An Embattled Fishery's Historic Fleet
A few months ago, an email arrived from a fellow named Svenn Martinsen in Norway (where else would Svenn be?) inquiring about the menhaden fishing ships plying Virginia waters in Chesapeake Bay.
Martinsen was researching the old days of radio broadcasting, and he had suspicions that one of the menhaden vessels, the Earl J. Conrad, was known for music long before it went hunting for oily fish.
The email, in addition to speaking to the wonders of the Internet, propelled Bay Weekly’s Ben Miller on a research project of his own that led to this week’s feature about the heritage of some of the ships harvesting all those menhaden.
We thought World War II vessels ended up in museums or as riverfront attractions drawing tourists. Or were sent to Third World lands to be salvaged in dangerous ways, as reported in The Baltimore Sun famous Ship Breaking series a few years back.
Now we find that some of these huge vessels are steaming about on Chesapeake Bay in pursuit of a tiny fish vital to our ecosystem.
This is not your usual story about the menhaden fishery.
As you’ll read, the Conrad not only served in World War II but also lived as Svenn thought to air pirate radio broadcasts back in the 1960s.
Miller writes a far-reaching story, not only describing some of the changes these vessels have gone through but also documenting the importance of the menhaden industry to Virginia communities.
As he also points out, the industry is controversial. Omega Protein, the Texas company that operates the ships, has come under intense criticism from conservationists and from many Marylanders disturbed about the ongoing effects of removing a vital link to the Bay’s food chain.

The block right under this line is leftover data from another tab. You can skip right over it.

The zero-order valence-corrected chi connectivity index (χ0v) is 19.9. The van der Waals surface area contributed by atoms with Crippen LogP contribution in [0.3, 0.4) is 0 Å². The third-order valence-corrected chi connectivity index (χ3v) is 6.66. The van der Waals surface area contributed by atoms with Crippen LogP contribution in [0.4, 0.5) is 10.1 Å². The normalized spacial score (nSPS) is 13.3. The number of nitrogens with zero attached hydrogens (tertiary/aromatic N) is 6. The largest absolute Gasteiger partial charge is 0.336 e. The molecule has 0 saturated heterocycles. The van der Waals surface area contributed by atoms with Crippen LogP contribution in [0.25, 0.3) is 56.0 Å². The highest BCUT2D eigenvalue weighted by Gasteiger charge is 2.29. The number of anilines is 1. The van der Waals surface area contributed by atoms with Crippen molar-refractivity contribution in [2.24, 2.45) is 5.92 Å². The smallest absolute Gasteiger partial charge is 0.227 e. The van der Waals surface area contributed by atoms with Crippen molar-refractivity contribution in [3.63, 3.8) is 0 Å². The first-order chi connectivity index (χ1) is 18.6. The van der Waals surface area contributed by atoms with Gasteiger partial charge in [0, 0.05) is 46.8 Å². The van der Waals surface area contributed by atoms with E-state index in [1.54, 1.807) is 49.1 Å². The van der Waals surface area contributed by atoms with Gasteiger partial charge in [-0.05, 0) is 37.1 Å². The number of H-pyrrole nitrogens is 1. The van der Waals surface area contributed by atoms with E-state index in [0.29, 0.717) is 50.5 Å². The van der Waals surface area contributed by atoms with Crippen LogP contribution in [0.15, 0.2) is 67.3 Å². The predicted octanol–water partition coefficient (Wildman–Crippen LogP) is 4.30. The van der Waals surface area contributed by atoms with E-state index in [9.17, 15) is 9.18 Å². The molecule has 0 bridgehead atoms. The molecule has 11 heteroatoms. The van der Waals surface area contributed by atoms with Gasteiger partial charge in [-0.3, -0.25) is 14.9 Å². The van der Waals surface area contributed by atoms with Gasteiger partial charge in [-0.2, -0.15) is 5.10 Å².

Menhaden is not just good food for bigger fish, including our prized rockfish. Like oysters, menhaden also help purify the Bay. Research has showed that a school of just a few thousand menhaden can help purify more than one million gallons of water every hour. So the fish help get rid of nutrients that create the oxygen-stealing algae blooms that lead to Chesapeake dead zones.
That’s why the Atlantic States Marine Fisheries Commission placed the first-ever limits on the menhaden harvest two years ago and why Maryland Congressman Wayne Gilchrest has introduced legislation that would ban menhaden fishing in state and federal East Coast waters for five years while studies are conducted to assess the health of the fishery.
We may or may not conclude that we’re making a mistake allowing the vast harvests of these valuable fish. For now, it’s useful to learn as much as we can about this fishery and the history that goes with it.